Surprising as it may be to some, horror and comedy have significant commonalities as both genres must possess the same core elements in order to succeed. Both genres rely heavily on buildup and timing, which are essential to achieve their desired effects on audiences, be it evoking terror with a horror film or laughter in response to a comedy.
As such, the hybrid known as the horror comedy has proved its merit many times over. Be it the comedy or the horror that takes the driver’s seat, the two genres often enhance one another when put together, and while calling Ready or Not a horror comedy would be underselling how suspenseful and gory it is, the film nonetheless benefits tremendously from its tongue-in-cheek approach.
Pulling no punches with its visceral approach to horror, the film is a fun, gory watch with a delightfully deranged plot at its core. Being fully aware of how maniacal its premise is, Ready or Not knowingly and joyfully pokes fun at the whodunnit genre and supernatural horrors without becoming a spoof of either as such.
As a whodunnit, since it is everyone in every room with every thinkable weapon against newly-wed protagonist Grace (Samara Weaving), there is not much mystery surrounding the plot in terms of the classic whodunnit structure of figuring out who the main antagonist is, since almost the entire Le Domas family are antagonists. There is, however, an increasing sense of mystery about exactly what is motivating the family’s perverse shenanigans, and as the plot unfolds, it all becomes decidedly more outlandish.
While this works in the films favor, the plot twists are hardly jaw-dropping. Thankfully, the plot is not the main selling point, as the emphasis is rather on creating suspense than trying to dazzle audiences with a clever plot. As the proceedings escalate into increasingly grimmer, gorier territory, the suspense largely maintains its momentum as Grace must manouver an eerie, unfamiliar mansion filled with all the secret passageways, hiding places and shocking discoveries mandatory for such settings.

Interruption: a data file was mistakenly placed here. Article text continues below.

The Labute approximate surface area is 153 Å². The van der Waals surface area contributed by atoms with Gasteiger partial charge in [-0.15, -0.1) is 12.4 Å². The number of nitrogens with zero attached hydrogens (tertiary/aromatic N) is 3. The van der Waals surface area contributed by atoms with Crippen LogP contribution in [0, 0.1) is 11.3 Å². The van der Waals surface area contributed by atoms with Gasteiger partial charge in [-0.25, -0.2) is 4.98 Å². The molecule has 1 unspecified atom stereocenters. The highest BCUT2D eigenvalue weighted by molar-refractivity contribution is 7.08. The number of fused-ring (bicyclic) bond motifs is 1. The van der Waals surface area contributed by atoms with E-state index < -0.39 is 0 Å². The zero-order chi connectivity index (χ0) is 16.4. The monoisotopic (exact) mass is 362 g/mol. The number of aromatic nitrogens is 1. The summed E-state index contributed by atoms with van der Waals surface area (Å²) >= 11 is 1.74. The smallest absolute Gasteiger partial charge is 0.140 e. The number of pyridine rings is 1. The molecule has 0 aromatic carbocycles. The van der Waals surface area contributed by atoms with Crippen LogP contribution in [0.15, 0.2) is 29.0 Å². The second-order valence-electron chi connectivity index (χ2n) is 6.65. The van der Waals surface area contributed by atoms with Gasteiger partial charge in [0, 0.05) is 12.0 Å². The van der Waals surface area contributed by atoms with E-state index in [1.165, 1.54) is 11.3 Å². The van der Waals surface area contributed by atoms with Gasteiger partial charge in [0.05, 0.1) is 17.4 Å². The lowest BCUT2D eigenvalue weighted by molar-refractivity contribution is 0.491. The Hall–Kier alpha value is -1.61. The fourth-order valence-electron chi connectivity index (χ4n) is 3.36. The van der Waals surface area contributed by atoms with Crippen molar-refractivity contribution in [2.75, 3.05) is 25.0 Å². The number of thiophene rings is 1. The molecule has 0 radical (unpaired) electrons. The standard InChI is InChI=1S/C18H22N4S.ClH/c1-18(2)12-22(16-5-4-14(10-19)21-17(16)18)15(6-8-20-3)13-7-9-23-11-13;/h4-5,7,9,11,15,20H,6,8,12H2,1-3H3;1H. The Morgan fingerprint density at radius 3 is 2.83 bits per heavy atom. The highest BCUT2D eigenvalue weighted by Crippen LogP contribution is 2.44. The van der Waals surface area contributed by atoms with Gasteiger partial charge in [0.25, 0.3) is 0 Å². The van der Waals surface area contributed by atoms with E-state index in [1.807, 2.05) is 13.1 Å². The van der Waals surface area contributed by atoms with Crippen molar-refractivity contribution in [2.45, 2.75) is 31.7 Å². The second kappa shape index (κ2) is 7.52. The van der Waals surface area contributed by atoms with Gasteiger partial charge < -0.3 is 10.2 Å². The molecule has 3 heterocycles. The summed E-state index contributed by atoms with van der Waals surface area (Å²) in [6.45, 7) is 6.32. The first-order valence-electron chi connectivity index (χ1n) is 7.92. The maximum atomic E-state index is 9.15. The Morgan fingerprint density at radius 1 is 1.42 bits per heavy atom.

Delivering a compelling performance, Samara Weaving makes is easy to invest in her character as she goes through seemingly endless ordeals in her fight to stay alive as the bride married into an utterly insane, Rothschild-esque family. Portraying an understandably frantic character, she nonetheless remains relatable and believable. This is largely thanks to the wit woven into her panicked performance, where she continuously verbalizes what the audience is thinking and does the things the audience so often wish horror protagonists would do.
Adam Brody’s trademark sarcasm also proves to be a good fit for the tone of the film, just as the other characters all possess some form of self-awareness. This adds to the comedic quality of the members of the Le Domas family, be it in the form of amusing aloofness, snarky wit or cartoonish expressions of villainy.
As for how blood-soaked it all gets, the gore is gruesome and unpleasant without going overboard and becoming involuntary amusing, and the playful tone of the film further ensures that it is not just gore for the sake of gore. Similarly, the humorous approach to the twisted hunt for the protagonist ensures that Ready or Not avoids devolving into the tiresome territory of torture porn.
While it may be a fairly disposable film in terms of the simplicity of its premise leaving little to be explored on repeat viewings, Ready or Not is nonetheless an amusing romp that will entertain most fans of horror cinema,. A more witty gore fest than most, Ready or Not has decently executed, explicit deaths and injuries, but what truly makes the film worthwhile is its dark humor and the blood-spattered conclusion of the explosive finale.
Verdict: 7 out of 10.